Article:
In his book, Marxist Esthetics, Henri Arvon explains Marxist doctrine with quotes from V. I. Lenin and George Lukács. I would like to reproduce two of his paragraphs and insert my own commentary. The quoted words appear in bolder type. The quote is continuous, without breaks or changes of order, thus Arvon can be read without my interruptions by reading only the bold type.

According to Marxist doctrine, essence is the sum total of the principal internal aspects of a process, whereas phenomena are the immediate outward expression of this process. The essence and phenomena are thus both related to the same process, and in this respect they are interdependent and indissociable. Lenin compares the essence to a deep current, and phenomena to waves and swirls of foam that disturb its surface. “The foam [is] on top and the deep currents below. But the foam is also the expression of the essence,” he states in his Philosophical Notebooks.

In my opinion, Marxist essence, “the sum total of the principal internal aspects of a process,” is merely a different way to refer to the potential explanation of a process. The essence of a process is what that process is doing. In addition, a preceding essence is similar to a cause which is, of course, just a different kind of explanation. Lenin’s interpretation differs – essence and phenomenon have equal status as actual things in the world. Ontologically speaking, internal aspects are not much different from external aspects (phenomena) – as Lenin says, deep currents versus disturbances on the surface – they’re both made out of water. I am left to wonder though, how an internal aspect can be an aspect at all, because it is concealed, invisible.

The prime task of Marxist esthetics, therefore, is to re-establish the dialectical unity of the essence and the phenomena, in contradistinction to the tendencies of bourgeois esthetics, which disregards human totality and makes of the essence and phenomena two different levels of consciousness.

Waves and foam are visible but deep currents are not. A bourgeois aesthetics might regard these deep currents as something that is theorized, surmised, supposed or deduced, whereas the phenomena of waves and foam are the things that are seen or perceived. These are quite rightly “two different levels of consciousness,” in spite of the fact they both concern the same process. The process is indeed a totality but the consciousness of it requires division by mental function – for instance sensation, perception, and cognition. The “human totality” to be presented in a work of art will be experienced by a total human who will, no doubt, be tempted to divide his consciousness in order to understand what is being experienced.

According to George Lukacs, art must “provide an image of reality in which the counterpointing of phenomenon and essence, the exception and the rule, immediacy and the concept, etc., is so intimate a blend of the two opposites that they totally intermingle and form a spontaneous unity in the immediate impression we have of a work of art, constituting for the person experiencing them an indivisible unity.”
FN1

This is, of course, what Bertolt Brecht was attempting to do in works such as The Three Penny Opera. If internal aspects become something that is experienced like the phenomena they are associated with, and thus form a “spontaneous unity”, then there could well be internal aspects of internal aspects, and so on, an infinite regress, which at some point, I suspect, encounters an agenda for social engineering. As Tristan Tzara says, “Dialectics is an amusing machine that leads us (in banal fashion) to the opinions which we would have held in any case”FN2. One thing is clear: Nouns can be misleading in that a rigorous application of Marxist theory leads to the conclusion that they all refer to an infinite regress of some sort.

André Questcequecest has decided to rewrite The Communist Manifesto to make it formally consistent with the theory behind it, a theory that seems to imply that all things are a process and thus more like verbs than nouns. But even verbs imply a thing performing the action, or having it performed on them.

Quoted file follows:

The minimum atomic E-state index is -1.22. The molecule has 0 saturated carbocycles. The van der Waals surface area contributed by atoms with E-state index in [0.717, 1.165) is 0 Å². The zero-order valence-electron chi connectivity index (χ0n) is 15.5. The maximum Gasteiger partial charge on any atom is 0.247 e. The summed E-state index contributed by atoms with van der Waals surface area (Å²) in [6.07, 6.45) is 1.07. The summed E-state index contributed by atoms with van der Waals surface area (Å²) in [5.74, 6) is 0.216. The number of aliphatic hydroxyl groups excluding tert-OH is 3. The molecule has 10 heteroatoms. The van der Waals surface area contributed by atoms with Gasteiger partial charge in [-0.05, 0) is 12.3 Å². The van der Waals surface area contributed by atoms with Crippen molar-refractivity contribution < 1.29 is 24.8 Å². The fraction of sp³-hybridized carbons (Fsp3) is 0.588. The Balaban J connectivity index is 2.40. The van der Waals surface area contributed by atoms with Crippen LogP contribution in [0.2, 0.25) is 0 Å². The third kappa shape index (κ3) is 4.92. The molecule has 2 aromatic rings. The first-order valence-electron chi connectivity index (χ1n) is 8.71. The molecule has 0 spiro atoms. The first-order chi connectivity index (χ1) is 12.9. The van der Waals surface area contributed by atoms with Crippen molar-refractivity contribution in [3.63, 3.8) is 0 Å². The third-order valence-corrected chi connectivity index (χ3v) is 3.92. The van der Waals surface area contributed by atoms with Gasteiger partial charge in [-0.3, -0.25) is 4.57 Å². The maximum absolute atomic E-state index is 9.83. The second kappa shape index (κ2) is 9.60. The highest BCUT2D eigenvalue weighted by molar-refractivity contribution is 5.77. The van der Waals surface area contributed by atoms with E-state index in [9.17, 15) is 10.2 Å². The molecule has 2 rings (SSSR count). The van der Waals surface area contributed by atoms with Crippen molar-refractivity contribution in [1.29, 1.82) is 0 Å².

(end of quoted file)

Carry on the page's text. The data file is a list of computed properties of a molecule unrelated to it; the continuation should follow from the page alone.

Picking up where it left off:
Interestingly, removing the contradiction between form and content has mostly served to cause sense and nonsense to exchange places. This demonstrates that The Communist Manifesto is politics and not art or science. And more importantly, that art requires a fairly tight relation between what it wants to say and how it says it – content and form. But naturally enough, that’s what I thought in the first place.

Wm. F. Krendall

FN1 Henri Arvon, Marxist Esthetics, Helen R. Lane, trans., (Ithaca and London: Cornell University Press, 1973), p. 50

FN2 Tristan Tzara, “Dada Manifesto, 1918,” Dada Almanach, Richard Huelsenbeck, ed., M. Green, D. Wynand, T. Hale, B. Wright, A. Melville, and S. Barnett trans., (London: Atlas Press, 1993) p.127.

The Communist

A is haunting — the of. All the of old have entered into a holy to hunt down and exorcise: and and French and German.

Where is the in that has not been denounced as communistic by its in? Where the that has not hurled back the branding of against the more advanced, as well as against its reactionary?

Two result from this:
I. Is already acknowledged by all European to be a.
II. Is high that should openly, in the of the whole, publish their, their, their, and meet this nursery of the of with a of the.

To this, of various have assembled in and sketched the following, to be published in the English, French, German, Italian, Flemish, and Danish.

I.
and

The of all hitherto existing is the of class.

And, , and, and, in a, and, stood in constant to, carried on an uninterrupted, now hidden, now open, a that each ended, either in a revolutionary of at large, or in the common of the contending.

In the earlier of, we find almost a complicated of into various, a manifold of social. In ancient we have, , , ; in the Middle, feudal, , , , , ; and in almost all of these particular, again, other – subordinate.

The modern bourgeois that has sprouted from the of feudal has not done away with class. Has only established new, new of, new of in of the old.

If you’re interested, the rest is here, proof positive André Questcequecest actually completed the task. You’ll probably recognise the last paragraph.

The actual work by Marx and Engels can be found here.

SELF-SERVING ADDENDUM

In 1978 I made a pencil drawing called, Under Construction: The Gardiner Expressway looking East Towards Jameson.
Here was something that could put Toronto on the map.

Tatlin Toronto